Anne McLellan   Letter 09   25-Feb-1998   Are you violating Canadian Charter?

February 25, 1998

The Honourable Anne McLellan, P.C., M.P.
Minister of Justice and Attorney General of Canada
Room 360, Justice Building
239 Wellington Street
Ottawa, Ontario
K1A 0H8

E-mail: [email protected]

Dear Ms. McLellan:

In my letters to you of February 6 and 20, 1998, I brought to your attention the existence of horrific war crimes committed by Japanese during World War II, and by Jews immediately before, during, and immediately after World War II; and as well the existence of horrific war crimes being committed by Jews today.  Also, in the above letter to you of February 6, I provided summary statements by the leading authority on the Jewish Holocaust — Raul Hilberg — of the almost non-existent role that Ukrainians played in the Holocaust; and I refer you to the report of the Deschênes Commission for conclusions concerning the absence of wrongdoing by Ukrainian armed forces during World War II.

Up until now, I have been stressing the lack of proportion between who committed the great war crimes falling within living memory, and who your Justice Department has singled out for prosecution.  I have portrayed your work as deviating from the honorable task of prosecuting for war crimes men who are in their prime to the shameful task of harassing for war misdemeanors men with one foot in the grave.

In the present letter, I take that line of reasoning one step further, and ask whether in singling out Ukrainians for prosecution, you might not be in violation of the Canadian Charter of Rights and Freedoms:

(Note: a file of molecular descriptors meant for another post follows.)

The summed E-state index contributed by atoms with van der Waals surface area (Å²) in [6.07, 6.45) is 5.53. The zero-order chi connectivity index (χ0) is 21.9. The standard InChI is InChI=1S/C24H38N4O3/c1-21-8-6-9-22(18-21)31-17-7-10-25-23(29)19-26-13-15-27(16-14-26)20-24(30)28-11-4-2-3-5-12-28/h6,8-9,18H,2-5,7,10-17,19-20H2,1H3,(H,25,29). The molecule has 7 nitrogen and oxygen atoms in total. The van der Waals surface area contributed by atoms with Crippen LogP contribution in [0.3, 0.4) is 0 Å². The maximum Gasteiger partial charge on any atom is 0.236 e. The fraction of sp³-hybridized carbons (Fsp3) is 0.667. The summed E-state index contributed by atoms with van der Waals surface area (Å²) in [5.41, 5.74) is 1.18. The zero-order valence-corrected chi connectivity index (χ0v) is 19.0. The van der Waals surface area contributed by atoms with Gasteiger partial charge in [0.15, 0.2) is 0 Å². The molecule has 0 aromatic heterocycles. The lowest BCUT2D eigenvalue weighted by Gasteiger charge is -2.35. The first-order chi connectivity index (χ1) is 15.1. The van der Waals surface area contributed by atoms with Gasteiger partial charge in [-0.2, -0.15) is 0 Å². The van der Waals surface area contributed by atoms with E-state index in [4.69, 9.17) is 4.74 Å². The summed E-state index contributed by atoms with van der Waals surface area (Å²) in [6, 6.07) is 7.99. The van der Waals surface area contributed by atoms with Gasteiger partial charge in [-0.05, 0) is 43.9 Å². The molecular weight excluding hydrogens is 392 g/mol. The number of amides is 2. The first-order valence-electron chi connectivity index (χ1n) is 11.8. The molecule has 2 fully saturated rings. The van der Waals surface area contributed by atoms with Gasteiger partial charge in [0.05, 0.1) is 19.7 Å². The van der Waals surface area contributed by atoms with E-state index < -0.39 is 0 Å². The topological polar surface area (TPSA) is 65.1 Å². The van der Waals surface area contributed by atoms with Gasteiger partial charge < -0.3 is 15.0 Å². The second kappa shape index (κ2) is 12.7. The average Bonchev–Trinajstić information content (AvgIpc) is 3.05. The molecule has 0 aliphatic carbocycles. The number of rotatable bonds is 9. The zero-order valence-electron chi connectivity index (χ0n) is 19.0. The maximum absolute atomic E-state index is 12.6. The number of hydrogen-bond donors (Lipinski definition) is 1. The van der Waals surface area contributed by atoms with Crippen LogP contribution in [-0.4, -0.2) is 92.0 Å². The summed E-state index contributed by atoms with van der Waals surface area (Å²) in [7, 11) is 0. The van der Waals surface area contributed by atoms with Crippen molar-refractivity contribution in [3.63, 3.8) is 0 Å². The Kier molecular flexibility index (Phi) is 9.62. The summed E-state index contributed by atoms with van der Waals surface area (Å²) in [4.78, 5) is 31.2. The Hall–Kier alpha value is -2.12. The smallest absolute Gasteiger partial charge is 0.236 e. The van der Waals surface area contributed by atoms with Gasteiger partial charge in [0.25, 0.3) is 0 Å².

Equality Rights

/ Affirmative action programs.

15. (1) Every individual is equal before and under the law and has the right to the equal protection and equal benefit of the law without discrimination and, in particular, without discrimination based on race, national or ethnic origin, colour, religion, sex, age or mental or physical disability.

...  The ideal embodied in the section is that a law expressed to bind all should not, because of irrelevant personal differences, have a more burdensome or less beneficial impact on one than another.  ...  Discrimination exists where a distinction, whether intentional or not but based on grounds relating to personal characteristics of the individual or group, has the effect of imposing burdens, obligations or disadvantages not imposed upon others....  ...  Equality before the law at a minimum requires that no individual or group of individuals be treated more harshly than another under the law.  ...  Discrimination is a distinction based on grounds relating to personal characteristics of the individual or group which has the effect of imposing burdens, obligations or disadvantages on such individual or group not imposed on others.

Yours truly,

Lubomyr Prytulak